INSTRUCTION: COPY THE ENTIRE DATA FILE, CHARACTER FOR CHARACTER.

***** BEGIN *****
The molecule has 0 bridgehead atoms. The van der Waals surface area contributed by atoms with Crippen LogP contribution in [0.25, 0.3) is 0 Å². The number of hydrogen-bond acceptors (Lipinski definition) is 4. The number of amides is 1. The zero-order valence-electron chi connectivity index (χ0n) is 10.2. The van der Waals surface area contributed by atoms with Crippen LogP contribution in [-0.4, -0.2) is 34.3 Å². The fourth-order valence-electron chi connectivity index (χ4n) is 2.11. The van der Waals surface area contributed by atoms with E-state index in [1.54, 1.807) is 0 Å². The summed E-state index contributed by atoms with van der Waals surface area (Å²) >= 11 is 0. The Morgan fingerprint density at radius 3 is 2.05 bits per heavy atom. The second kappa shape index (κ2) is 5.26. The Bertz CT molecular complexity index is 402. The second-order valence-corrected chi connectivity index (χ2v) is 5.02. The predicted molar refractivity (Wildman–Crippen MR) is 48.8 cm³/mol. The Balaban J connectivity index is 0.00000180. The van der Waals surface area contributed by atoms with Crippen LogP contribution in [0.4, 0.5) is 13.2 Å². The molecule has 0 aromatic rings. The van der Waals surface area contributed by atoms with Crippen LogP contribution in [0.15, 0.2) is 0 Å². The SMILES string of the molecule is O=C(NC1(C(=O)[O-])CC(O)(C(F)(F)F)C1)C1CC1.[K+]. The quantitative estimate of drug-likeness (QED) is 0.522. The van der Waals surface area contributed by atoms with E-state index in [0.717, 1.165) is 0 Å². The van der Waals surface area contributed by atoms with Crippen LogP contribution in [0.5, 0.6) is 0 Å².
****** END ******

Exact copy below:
The molecule has 0 bridgehead atoms. The van der Waals surface area contributed by atoms with Crippen LogP contribution in [0.25, 0.3) is 0 Å². The number of hydrogen-bond acceptors (Lipinski definition) is 4. The number of amides is 1. The zero-order valence-electron chi connectivity index (χ0n) is 10.2. The van der Waals surface area contributed by atoms with Crippen LogP contribution in [-0.4, -0.2) is 34.3 Å². The fourth-order valence-electron chi connectivity index (χ4n) is 2.11. The van der Waals surface area contributed by atoms with E-state index in [1.54, 1.807) is 0 Å². The summed E-state index contributed by atoms with van der Waals surface area (Å²) >= 11 is 0. The Morgan fingerprint density at radius 3 is 2.05 bits per heavy atom. The second kappa shape index (κ2) is 5.26. The Bertz CT molecular complexity index is 402. The second-order valence-corrected chi connectivity index (χ2v) is 5.02. The predicted molar refractivity (Wildman–Crippen MR) is 48.8 cm³/mol. The Balaban J connectivity index is 0.00000180. The van der Waals surface area contributed by atoms with Crippen LogP contribution in [0.4, 0.5) is 13.2 Å². The molecule has 0 aromatic rings. The van der Waals surface area contributed by atoms with Crippen LogP contribution in [0.15, 0.2) is 0 Å². The SMILES string of the molecule is O=C(NC1(C(=O)[O-])CC(O)(C(F)(F)F)C1)C1CC1.[K+]. The quantitative estimate of drug-likeness (QED) is 0.522. The van der Waals surface area contributed by atoms with E-state index in [0.717, 1.165) is 0 Å². The van der Waals surface area contributed by atoms with Crippen LogP contribution in [0.5, 0.6) is 0 Å².